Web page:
Bitcoin prices plunged on Thursday by almost 14 per cent, after South Korea intensified its crackdown on virtual currencies and considers a ban on all cryptocurrency trading in the country, one of the world's largest bitcoin markets.
"There are great concerns regarding virtual currencies and justice ministry is basically preparing a bill to ban cryptocurrency trading through exchanges".
Regardless, it takes time, potentially years, for the wheels of legislation to turn; the bill will require drafting, after which it will need to win a majority vote from the National Assembly before it could become a law. The website, CoinMarketCap removed prices of bitcoin from South Korean exchanges, as it was trading at a premium of 30 percent in the country. Some compare it to gambling which could attribute to South Korea's substantially higher exchange prices.
"Justice Minister Park's comments related to shutdown of cryptocurrency exchanges is one of the measures prepared by the Ministry of Justice, but it's not a measure that has been finalized", a spokesman told reporters in a text message.
As of 4 p.m., Bitcoin was trading at 18.32 million won (US$17,097), down 18 percent from a day before, while other popular virtual coins like Ripple and Etherium tumbled nearly 25 percent.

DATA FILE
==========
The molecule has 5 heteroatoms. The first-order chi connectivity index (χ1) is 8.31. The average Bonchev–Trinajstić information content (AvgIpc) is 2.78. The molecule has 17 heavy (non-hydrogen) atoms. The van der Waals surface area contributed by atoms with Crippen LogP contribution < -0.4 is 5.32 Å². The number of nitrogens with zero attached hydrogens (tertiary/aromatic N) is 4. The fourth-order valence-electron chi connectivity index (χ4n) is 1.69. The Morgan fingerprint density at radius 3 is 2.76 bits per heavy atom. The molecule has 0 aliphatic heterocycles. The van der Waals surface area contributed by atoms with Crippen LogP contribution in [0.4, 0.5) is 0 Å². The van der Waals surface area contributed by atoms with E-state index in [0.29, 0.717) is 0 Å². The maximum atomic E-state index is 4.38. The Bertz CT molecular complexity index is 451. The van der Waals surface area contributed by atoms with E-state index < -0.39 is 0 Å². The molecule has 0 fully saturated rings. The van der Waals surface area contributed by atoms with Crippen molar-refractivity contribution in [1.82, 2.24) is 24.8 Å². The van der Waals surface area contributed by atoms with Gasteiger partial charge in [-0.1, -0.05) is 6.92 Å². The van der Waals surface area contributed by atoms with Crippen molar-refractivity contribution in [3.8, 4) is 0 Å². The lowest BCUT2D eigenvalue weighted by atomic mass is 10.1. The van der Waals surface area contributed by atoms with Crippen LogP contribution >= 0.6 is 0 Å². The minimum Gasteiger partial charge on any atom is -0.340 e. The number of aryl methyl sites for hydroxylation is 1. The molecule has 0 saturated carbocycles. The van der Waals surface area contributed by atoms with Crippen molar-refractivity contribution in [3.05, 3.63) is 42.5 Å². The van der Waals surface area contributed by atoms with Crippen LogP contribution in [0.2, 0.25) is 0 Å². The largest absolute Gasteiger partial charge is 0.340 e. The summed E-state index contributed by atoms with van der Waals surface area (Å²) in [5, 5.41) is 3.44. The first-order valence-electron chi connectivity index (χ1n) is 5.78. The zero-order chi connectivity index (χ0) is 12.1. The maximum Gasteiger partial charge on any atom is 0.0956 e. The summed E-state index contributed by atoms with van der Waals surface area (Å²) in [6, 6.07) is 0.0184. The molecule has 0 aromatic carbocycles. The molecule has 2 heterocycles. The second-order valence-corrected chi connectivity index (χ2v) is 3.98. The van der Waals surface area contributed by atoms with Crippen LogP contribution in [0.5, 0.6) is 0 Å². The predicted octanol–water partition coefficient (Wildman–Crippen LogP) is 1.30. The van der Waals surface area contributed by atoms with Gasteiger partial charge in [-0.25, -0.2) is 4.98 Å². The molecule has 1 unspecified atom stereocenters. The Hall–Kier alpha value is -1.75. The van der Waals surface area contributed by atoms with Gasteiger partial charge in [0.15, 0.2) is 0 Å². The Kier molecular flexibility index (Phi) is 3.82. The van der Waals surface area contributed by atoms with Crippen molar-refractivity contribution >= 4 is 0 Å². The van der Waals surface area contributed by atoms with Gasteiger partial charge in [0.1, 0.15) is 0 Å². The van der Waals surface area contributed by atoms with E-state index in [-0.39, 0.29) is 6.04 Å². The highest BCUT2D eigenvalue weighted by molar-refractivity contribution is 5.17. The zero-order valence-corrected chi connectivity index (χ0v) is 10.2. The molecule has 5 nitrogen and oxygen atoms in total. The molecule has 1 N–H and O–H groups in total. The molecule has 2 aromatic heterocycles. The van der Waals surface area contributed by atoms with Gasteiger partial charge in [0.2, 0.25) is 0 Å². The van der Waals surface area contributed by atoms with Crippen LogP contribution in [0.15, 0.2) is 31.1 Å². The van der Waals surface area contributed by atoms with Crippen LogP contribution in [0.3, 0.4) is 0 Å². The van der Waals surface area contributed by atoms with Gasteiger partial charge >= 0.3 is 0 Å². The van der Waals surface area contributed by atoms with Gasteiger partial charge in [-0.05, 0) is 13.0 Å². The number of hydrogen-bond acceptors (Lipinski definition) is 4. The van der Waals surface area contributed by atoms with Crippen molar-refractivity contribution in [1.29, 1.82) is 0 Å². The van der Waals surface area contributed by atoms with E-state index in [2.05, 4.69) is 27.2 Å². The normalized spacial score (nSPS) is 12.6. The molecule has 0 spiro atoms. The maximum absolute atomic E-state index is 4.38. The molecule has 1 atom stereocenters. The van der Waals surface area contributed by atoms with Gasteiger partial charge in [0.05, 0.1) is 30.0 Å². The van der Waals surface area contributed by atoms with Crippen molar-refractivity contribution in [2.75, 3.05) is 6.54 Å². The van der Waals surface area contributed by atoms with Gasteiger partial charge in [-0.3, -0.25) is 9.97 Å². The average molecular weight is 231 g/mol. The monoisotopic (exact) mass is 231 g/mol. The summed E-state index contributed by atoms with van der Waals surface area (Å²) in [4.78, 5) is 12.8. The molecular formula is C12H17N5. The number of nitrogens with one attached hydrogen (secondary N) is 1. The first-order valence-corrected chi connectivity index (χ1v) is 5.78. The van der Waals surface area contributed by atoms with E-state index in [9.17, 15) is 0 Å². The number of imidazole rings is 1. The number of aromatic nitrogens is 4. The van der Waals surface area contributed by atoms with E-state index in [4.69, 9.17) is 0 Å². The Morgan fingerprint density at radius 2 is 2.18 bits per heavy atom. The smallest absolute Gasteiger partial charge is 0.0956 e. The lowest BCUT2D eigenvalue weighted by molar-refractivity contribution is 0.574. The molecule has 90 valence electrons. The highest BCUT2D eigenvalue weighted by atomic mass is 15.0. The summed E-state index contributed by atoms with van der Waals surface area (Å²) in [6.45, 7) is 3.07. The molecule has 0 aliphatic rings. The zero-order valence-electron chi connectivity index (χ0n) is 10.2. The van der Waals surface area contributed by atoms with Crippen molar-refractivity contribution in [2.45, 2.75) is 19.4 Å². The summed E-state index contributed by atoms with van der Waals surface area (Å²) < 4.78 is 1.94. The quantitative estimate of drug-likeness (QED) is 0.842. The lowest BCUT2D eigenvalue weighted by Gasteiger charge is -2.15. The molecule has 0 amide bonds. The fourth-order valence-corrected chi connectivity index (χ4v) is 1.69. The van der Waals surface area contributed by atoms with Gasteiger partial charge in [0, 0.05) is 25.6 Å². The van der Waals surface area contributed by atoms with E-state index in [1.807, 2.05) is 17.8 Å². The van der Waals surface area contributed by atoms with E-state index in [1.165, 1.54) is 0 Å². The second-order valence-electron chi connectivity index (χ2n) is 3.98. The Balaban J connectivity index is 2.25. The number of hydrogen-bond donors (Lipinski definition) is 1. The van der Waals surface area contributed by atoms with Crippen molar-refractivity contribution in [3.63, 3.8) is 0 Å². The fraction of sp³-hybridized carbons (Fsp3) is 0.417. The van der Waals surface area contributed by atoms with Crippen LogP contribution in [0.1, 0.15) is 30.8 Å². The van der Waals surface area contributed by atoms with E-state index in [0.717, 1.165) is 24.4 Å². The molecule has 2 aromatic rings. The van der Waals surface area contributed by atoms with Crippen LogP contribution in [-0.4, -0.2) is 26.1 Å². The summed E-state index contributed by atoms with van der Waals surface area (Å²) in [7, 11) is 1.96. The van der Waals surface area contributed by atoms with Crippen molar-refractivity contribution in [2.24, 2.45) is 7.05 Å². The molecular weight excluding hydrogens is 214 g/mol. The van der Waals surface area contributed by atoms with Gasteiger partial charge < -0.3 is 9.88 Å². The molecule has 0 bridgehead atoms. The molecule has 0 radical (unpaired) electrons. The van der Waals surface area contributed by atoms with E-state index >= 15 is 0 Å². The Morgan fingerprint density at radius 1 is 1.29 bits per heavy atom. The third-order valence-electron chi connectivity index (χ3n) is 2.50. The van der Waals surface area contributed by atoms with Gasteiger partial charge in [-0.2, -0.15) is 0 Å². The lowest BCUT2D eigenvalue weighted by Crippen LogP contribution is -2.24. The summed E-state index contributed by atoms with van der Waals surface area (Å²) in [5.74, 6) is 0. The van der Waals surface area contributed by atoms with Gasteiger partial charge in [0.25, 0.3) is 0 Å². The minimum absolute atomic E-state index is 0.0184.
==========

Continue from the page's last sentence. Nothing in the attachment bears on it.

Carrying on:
Bitcoin spot prices were down 7.3% to $13,804.60, according to Coindesk.com. As the world's third largest digital currency, high demand has seen South Korean traders paying premiums of more than 40% over global rates for Bitcoin.More news: Golden Globes Opening Speech: Seth Meyers Tackles Kevin Spacey & Harvey Weinstein
Not only is there downward pressure on the markets, following news of the South Korean government looking to shut out cryptocurrency trading, but there's also the Coinbase announcement that has crippled Ripple going into the New Year. The Commodities Futures Trading Commission recently proposed regulating bitcoin as a commodity.
The government's announcement resulted in a selloff of the cryptocurrency on local as well exchanges overseas.
"Virtual currency is not based on an exchange of something with a certain value", he said.
More importantly, the South Korean cryptocurrency exchange market is processing a daily trading volume that is twice larger than the country's main stock market KOSDAQ.
We were asked by the tax officials to disclose paperwork and things yesterday.
Meanwhile South Korean authorities are investigating six banks now offering virtual currency accounts that have possible links to money laundering.